Iowa City, Iowa (CNN) -- President Obama hit the road Thursday to sell the merits of the newly enacted health care law, telling an enthusiastic Iowa crowd that the measure will lead to greater economic security for most Americans.
"This is your victory," Obama said at the University of Iowa. Health care reform "was about the future of our country. And today ... that future looks stronger and more hopeful and brighter than it has in some time."
The crowd, in turn, repeatedly chanted Obama's campaign theme: "Yes, we can."
Obama made his remarks as the Senate passed a package of changes to the health care law. Congressional Democrats have promised to approve the changes before the end of the week.
In the "years to come, health care inflation, which has been rising about three times as fast as people's wages, will start slowing," Obama said. "We'll start reducing the waste in the system, from unnecessary tests to unwarranted insurance subsidies. So over time, Americans will save money."
The reform plan is a "common sense" law that politically is the "middle of the road," Obama asserted.
"It finally tells the insurance companies that in exchange for all the new customers they're about to get, they have to start playing by a new set of rules that treat everyone fairly and honestly. The days of the insurance industry running roughshod over the American people are over."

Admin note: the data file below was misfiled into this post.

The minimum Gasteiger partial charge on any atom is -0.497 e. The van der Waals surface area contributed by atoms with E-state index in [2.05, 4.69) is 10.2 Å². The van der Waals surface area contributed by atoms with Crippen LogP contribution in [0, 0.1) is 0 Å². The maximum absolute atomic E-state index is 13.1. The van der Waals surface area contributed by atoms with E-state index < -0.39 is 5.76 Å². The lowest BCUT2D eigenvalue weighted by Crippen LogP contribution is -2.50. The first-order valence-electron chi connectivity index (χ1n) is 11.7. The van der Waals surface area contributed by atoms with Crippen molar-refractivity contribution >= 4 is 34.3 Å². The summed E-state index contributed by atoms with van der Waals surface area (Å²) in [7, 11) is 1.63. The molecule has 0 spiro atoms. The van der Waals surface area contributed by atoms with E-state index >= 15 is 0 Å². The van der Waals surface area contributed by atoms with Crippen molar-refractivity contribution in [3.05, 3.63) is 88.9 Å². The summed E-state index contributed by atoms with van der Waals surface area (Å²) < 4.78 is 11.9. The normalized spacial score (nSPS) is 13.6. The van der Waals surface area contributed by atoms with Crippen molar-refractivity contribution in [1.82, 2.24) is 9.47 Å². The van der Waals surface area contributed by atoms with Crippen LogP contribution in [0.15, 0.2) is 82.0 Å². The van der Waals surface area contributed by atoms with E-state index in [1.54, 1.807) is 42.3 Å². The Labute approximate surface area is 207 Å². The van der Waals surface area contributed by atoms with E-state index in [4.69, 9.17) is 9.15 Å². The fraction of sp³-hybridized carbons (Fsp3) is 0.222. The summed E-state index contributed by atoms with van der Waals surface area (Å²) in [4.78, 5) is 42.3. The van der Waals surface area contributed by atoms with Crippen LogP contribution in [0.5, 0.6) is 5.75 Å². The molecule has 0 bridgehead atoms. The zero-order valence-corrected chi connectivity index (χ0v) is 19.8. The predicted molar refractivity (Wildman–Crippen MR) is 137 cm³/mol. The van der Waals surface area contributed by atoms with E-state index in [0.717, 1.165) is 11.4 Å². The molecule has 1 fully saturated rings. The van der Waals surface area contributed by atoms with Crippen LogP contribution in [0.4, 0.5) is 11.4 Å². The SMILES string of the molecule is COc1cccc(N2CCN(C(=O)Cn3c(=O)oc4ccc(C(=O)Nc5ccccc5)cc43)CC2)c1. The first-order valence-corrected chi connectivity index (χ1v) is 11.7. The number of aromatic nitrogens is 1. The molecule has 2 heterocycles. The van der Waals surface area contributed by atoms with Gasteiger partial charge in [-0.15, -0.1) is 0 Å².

The president threw down the political gauntlet to Republicans, daring them to run in the midterm elections on a promise of rescinding the new law.
"They're actually going to run on a platform of repeal in November," he said. "Well, I say go for it. ... If they want to have that fight, I welcome that fight. Because I don't believe the American people are going to put the insurance industry back in the driver's seat. We've been there already, and we're not going back. This country's moving forward."
Obama's speech was part of a White House plan to begin aggressively selling the benefits of his health care overhaul and give some political cover to Democratic lawmakers jittery about their political futures, according to Democratic officials familiar with the strategy.
The president is expected to make many such trips in the weeks ahead, following up on promises to push back on Republican attacks in the months leading up to November's midterm elections, the officials said. They spoke on condition of anonymity because they are not authorized to discuss the emerging White House strategy publicly.
Obama first launched his grass-roots campaign for a health care overhaul in a May 2007 visit to Iowa City.
Obama's victory in the January 2008 Iowa Democratic caucuses boosted him into front-runner status along with Hillary Clinton in the battle for the Democratic presidential nomination, a fight he ultimately won.
CNN's Ed Henry, Alan Silverleib and Paul Steinhauser contributed to this report.